Where Does Our Non-Writing Time Go?

Nobody writes 24/7. But what we do when we're not writing matters.

Back in April, I came across a tweet by the television and comic book writer Bryan Edward Hill:

Snark Wars on Twitter are fine and all, but make sure most of your energy is dedicated to practicing your chosen craft and building alliances. You can’t pay rent with the endorphin rush of social media. If something isn’t making you money, it’s likely costing you some.

Right away, people latched onto that last sentence and accused Hill of having a mercenary attitude. So he went back onto Twitter later that day to clarify what he’d meant. “I do many things that don’t DIRECTLY bring in revenue,” he wrote, “but they all secure my peace of mind… which makes it easier for me to do things that do bring in revenue. The mind is unified, everything affects it… If something isn’t adding to your productivity, then it’s taking away from it.”

That resonated with me for two reasons. First, I do love me a good snark war on Twitter; it’s been a helpful way to release some of the frustration I’ve felt over our political and cultural miseries. Yet I’m also mindful (some days more than others) that clever putdowns aren’t necessarily that helpful in the long run. I’m not so much worried about it affecting my “brand;” if people online know me as nothing more than a vocal advocate for progressive causes, I’m okay with that. But I do try to make sure that, when I do get into these discussions, I’m putting in an effort to clarify my beliefs and, when I can, to steer readers towards other people who have relevant wisdom to share. I fall short of that goal often enough, but I keep trying.

Second, I’m very much into the idea that the writing life is something we work at even when we’re not sitting at our keyboard, or with our pen and paper in hand, that it’s something we should strive to be focused on continually and consistently. “What do you want from writing?” I ask audiences when I talk at literary conferences and workshops. “And what are you doing that gets in the way of achieving that?” How are you wasting time and energy that could be better applied toward your writing—and what prevents you from abandoning those wasteful practices?

Again, this isn’t some cutthroat command to “always be working.” As I conceded when I tweeted about Hill’s message, “We all have to go off the clock sometimes.” But I also qualified that statement immediately: “not in ways that’ll throw us off our game come game time.”

What do I mean by that? Well, I explained, “I spend a lot of my non-writing time reading, but it’s all (even when it’s just for fun) with a glimmer of hope that it’ll make me a better writer.” I also do a lot of things that I hope will ground me, make me a calmer, more reflective person, whether it’s taking time out to play with my cats or spending Sunday mornings at Meetings with Friends. I also try to be mindful about how much television I let into my life, although, let me tell you, that one’s hard. You set out to watch one nature documentary on the DVR and before you know it you’re absorbed in an all-night string of competitions between amateur weapon makers…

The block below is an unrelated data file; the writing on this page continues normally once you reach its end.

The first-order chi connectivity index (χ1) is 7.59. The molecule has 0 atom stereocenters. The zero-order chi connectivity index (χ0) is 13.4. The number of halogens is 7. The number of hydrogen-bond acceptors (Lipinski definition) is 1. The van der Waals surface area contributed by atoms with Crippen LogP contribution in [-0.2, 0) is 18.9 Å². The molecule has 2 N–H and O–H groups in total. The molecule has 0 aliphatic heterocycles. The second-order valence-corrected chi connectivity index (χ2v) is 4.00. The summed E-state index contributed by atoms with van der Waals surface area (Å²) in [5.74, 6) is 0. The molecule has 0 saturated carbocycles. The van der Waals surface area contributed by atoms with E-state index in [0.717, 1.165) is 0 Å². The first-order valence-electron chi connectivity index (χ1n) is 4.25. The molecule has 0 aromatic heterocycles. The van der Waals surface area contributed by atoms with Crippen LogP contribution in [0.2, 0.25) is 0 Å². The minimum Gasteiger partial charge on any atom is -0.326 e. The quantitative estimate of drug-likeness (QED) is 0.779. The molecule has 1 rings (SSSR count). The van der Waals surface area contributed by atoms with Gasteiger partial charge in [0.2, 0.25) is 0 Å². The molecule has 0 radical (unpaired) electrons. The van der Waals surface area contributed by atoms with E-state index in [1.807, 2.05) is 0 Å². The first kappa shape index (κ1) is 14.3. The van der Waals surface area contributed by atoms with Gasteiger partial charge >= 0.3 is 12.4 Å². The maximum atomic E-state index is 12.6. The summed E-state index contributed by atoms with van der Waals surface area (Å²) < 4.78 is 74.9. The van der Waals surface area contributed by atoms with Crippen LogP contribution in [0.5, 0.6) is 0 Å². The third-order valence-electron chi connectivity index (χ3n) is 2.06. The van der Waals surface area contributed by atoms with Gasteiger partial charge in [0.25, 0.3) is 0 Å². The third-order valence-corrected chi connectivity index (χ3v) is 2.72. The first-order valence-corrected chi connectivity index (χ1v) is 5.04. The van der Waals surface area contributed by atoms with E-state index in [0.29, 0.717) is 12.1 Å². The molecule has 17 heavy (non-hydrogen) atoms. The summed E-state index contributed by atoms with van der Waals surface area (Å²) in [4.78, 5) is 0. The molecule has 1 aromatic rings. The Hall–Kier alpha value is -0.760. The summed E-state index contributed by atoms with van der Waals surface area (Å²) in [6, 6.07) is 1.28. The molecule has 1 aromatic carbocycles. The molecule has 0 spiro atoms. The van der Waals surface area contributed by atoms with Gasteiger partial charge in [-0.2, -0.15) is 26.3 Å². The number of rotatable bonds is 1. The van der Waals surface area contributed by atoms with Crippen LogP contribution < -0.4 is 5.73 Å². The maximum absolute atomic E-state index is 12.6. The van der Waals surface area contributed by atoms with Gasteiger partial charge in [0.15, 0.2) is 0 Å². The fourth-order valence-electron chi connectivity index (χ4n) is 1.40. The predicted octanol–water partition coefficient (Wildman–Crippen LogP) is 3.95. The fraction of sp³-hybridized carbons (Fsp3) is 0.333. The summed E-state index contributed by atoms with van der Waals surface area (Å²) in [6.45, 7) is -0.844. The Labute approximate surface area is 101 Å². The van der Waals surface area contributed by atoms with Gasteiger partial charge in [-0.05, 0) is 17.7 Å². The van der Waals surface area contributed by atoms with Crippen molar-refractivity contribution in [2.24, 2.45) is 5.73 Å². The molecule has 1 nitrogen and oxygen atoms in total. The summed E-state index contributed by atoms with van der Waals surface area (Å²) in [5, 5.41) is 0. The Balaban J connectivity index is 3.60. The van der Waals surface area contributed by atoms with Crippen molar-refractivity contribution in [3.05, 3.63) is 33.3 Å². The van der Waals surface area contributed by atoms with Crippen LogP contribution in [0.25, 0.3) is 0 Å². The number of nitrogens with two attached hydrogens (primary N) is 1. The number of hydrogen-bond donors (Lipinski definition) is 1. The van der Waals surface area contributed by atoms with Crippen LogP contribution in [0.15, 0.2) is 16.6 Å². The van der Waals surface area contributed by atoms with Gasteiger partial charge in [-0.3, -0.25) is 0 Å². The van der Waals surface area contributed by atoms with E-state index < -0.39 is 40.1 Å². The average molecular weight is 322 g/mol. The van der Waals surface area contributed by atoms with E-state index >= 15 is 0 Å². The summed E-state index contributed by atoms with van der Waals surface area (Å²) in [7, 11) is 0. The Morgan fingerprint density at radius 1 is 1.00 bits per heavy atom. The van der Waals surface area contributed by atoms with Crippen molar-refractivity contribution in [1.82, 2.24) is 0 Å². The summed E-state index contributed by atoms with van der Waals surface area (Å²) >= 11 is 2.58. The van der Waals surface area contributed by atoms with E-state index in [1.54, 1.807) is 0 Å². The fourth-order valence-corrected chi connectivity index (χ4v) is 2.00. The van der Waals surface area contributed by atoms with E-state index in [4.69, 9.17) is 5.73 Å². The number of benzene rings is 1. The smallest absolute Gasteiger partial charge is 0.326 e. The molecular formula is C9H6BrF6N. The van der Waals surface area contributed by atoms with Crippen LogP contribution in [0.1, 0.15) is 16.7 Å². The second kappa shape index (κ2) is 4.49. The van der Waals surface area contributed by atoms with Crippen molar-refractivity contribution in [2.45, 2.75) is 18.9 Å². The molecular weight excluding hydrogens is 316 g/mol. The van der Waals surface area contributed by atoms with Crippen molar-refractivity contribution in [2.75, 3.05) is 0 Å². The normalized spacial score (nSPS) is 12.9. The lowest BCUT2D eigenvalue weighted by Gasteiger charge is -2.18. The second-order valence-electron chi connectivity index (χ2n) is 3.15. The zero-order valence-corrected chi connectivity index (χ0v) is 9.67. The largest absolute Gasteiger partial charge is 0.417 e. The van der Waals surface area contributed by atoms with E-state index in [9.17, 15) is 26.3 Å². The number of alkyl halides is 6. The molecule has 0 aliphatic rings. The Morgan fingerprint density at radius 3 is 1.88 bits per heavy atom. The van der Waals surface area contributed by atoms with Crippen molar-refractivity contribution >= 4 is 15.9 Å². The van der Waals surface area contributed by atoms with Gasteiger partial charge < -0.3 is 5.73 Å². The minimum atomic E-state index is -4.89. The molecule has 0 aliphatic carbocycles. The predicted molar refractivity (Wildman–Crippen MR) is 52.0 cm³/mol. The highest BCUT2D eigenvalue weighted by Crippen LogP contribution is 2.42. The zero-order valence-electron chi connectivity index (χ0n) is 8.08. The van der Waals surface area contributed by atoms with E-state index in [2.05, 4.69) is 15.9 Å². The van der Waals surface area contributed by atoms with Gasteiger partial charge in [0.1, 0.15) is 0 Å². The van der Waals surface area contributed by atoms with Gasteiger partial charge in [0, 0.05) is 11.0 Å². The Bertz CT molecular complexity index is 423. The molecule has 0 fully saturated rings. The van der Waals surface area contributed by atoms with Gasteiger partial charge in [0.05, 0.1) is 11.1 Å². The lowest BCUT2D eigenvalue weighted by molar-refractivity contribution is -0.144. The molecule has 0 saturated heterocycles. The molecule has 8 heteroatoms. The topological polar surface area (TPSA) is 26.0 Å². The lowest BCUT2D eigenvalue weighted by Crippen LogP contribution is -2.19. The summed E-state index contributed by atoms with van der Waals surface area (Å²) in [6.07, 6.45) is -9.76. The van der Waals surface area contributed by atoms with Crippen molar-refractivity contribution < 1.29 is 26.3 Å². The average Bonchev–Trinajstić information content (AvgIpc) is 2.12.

But, you know, that’s okay, too. Or, at least, I’m not going to beat myself up too badly over it. We’re not writing machines, after all. The key is intention: If you’re willing to continually apply yourself to your writing, even after you’ve seemingly fallen short of the mark, you’ll have something to show for your work eventually. And, perhaps, every time you pick yourself up after having a setback reduces the likelihood of falling into that same trap again. (Reduces, not eliminates. Again, we’re not machines.)

So let’s bring this back full circle and talk about a project that Bryan Edward Hill has coming out: Black Lightning/Hong Kong Phooey. I’m genuinely excited about this comic book—more excited than I’ve been about any comic in about fifteen years—precisely because it’s such a ridiculous idea at first blush. The more you hear about it, especially from Hill and his main artist, Denys Cowan, the more intriguing it sounds—you get a sense that Hill is taking some formative icons and giving them a truly personal creative spin. (Not to mention his gleefully uncontained excitement about getting to work on a comic book with Cowan—which, being just a few years older than Hill, and therefore also a comics fan coming of age in the ‘80s, I completely get.)

Early in the interview I linked to above, Hill talks about how he came up with the original idea for a gritty take on Hong Kong Phooey eight years ago, but was told that it was undoable. Much later, he had an opportunity to pitch another story to DC Comics, and he gave them a different, more subdued Hong Kong Phooey concept. And then DC’s co-publisher told him, “I can see that you have a story you’re a little scared of telling me about. But I want you to tell me that story. I can smell it on you. Give me that story.” And here we are.

Very few people enjoy immediate success as writers. For most of us, it’s a matter of staying in the game, continually focusing on refining our craft, diverting as much of our energy as possible into becoming the best writer we can be, so that when an opportunity like that comes along, we’re prepared to take it. Bryan Edward Hill got a shot to tell a story that he’s nurtured for years. I can’t wait to see what he does with it.